Arizonans have a business decision to make at the ballot this year. Proposition 208 seeks to nearly double the top income tax bracket. The question each voter must ask is, can Arizona afford to become a high-tax state without severe economic consequences?
As leaders in economics and tax policy, we trust that Arizonans believe us when we say there’s no free lunch. You can’t raise the top marginal tax rate 77.7% without a big economic impact.
If you’re a voter who is interested in raising taxes for K-12 education, surely you’d want to measure the costs against the benefits.
The impact to Arizona is estimated at 124,000 lost jobs and $2.4 billion in lost revenue to state and local governments in just the first 10 years. Roughly half of the filers affected by this tax increase will be owners of small- to medium-sized businesses. The related economic and tax revenue losses will ultimately result in cuts to other areas of government, including public safety, higher education and child safety.
Prop. 208 would give Arizona the ninth highest overall tax rate in the country, far ahead of peer competitor states like Texas, Nevada, Utah and Colorado. We estimate future business locations to Arizona will drop by 15%.
The calculated losses use conservative estimates and don’t factor the impact of those who will move to avoid the tax. A Stanford study on migration patterns of wealthy filers suggests roughly 8% will leave Arizona to avoid the tax hike on top of losing a similar percentage of future wealthy movers who would otherwise choose Arizona.
On the expenditure side of the ledger, the benefits to schools are uncertain at best. Because this money does not go to formula funding, administrators won’t be able to use it for base pay. At best, the money may provide year-end bonuses.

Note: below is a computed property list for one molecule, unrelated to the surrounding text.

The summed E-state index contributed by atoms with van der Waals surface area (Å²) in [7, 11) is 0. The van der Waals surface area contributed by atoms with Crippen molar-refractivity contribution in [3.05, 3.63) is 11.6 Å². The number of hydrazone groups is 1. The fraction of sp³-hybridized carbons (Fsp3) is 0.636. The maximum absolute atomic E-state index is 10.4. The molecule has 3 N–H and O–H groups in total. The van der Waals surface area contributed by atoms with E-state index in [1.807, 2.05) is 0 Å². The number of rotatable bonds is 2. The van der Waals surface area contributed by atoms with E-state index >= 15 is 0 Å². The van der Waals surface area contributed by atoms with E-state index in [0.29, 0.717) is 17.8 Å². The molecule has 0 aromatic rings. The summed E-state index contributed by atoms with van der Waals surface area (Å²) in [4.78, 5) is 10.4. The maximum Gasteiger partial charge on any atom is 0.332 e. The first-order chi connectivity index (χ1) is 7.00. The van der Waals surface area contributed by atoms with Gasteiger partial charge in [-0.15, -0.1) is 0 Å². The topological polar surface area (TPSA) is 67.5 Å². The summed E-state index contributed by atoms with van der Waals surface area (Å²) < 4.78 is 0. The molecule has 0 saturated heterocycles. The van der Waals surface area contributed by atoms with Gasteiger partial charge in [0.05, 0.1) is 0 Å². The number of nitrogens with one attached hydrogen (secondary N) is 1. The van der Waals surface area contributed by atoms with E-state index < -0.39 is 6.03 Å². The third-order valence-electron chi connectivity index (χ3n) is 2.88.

For context, the state recently put $650 million into formula K-12 funding for 20% base salary increases for teachers. This initiative puts zero dollars into formula funding.
The revenues are not guaranteed either. Even in good years, business profits and capital gains are the most volatile of all major tax categories. In the first full year of the Great Recession, this tax bracket declined 32%. It dropped in four of the next seven years. How can schools budget with this unstable revenue source when it grows 20% in one year and declines 5% in the next? It’s no wonder you won’t find this tax policy in any other state — it’s an irresponsible way to fund schools.
Finally, the money does nothing to reward performance or use metrics to measure student outcomes. Prop. 208 has no accountability features to improve public education. Shouldn’t new monies pay for something you want?
In the final analysis, the voter is left with an initiative that does significant damage to an important revenue source for all Arizonans, undermines an economy reeling from the pandemic and offers very little to teachers and students.
The only way to identify what education spending items will result in a positive return on investment for taxpayers is to do more thorough research on the individual budget items, and then compare the cost with the revenues that will be produced from additional economic strength. This more strategic approach is how the small businesses previously addressed became successful and profitable. Government can learn a lot about how the private sector succeeds and fails.
Overall, it’s not just that the juice isn’t worth the squeeze. Both the squeeze and the juice are far worse than advertised. We encourage voters to reject Prop. 208.
Kevin McCarthy is president of the Arizona Tax Research Association. Jim Rounds is president of Rounds Consulting Group.